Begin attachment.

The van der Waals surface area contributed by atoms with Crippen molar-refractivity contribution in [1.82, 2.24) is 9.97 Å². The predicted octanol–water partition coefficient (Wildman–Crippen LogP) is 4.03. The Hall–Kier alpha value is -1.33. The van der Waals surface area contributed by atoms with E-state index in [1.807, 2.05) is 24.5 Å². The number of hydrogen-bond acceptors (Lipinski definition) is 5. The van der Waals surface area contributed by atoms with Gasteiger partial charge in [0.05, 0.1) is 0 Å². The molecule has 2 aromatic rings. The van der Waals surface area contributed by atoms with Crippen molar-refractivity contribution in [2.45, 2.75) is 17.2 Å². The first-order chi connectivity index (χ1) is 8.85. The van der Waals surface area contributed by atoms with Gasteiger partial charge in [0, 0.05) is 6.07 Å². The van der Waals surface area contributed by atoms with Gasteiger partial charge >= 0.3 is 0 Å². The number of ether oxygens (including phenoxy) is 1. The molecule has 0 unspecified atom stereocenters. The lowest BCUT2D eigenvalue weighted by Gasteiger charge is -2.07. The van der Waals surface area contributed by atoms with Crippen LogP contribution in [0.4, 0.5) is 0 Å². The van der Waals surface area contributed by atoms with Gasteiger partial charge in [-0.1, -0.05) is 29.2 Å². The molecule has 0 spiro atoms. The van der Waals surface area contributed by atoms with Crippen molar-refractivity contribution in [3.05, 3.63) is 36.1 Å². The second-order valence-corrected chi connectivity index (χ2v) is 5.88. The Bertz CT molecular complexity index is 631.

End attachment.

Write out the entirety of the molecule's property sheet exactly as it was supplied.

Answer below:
The van der Waals surface area contributed by atoms with Crippen molar-refractivity contribution in [1.82, 2.24) is 9.97 Å². The predicted octanol–water partition coefficient (Wildman–Crippen LogP) is 4.03. The Hall–Kier alpha value is -1.33. The van der Waals surface area contributed by atoms with E-state index in [1.807, 2.05) is 24.5 Å². The number of hydrogen-bond acceptors (Lipinski definition) is 5. The van der Waals surface area contributed by atoms with Gasteiger partial charge in [0.05, 0.1) is 0 Å². The molecule has 2 aromatic rings. The van der Waals surface area contributed by atoms with Crippen molar-refractivity contribution in [2.45, 2.75) is 17.2 Å². The first-order chi connectivity index (χ1) is 8.85. The van der Waals surface area contributed by atoms with Gasteiger partial charge in [0, 0.05) is 6.07 Å². The van der Waals surface area contributed by atoms with Gasteiger partial charge >= 0.3 is 0 Å². The number of ether oxygens (including phenoxy) is 1. The molecule has 0 unspecified atom stereocenters. The lowest BCUT2D eigenvalue weighted by Gasteiger charge is -2.07. The van der Waals surface area contributed by atoms with Crippen LogP contribution in [0.4, 0.5) is 0 Å². The van der Waals surface area contributed by atoms with Gasteiger partial charge in [-0.1, -0.05) is 29.2 Å². The molecule has 0 spiro atoms. The van der Waals surface area contributed by atoms with Crippen molar-refractivity contribution in [3.05, 3.63) is 36.1 Å². The second-order valence-corrected chi connectivity index (χ2v) is 5.88. The Bertz CT molecular complexity index is 631.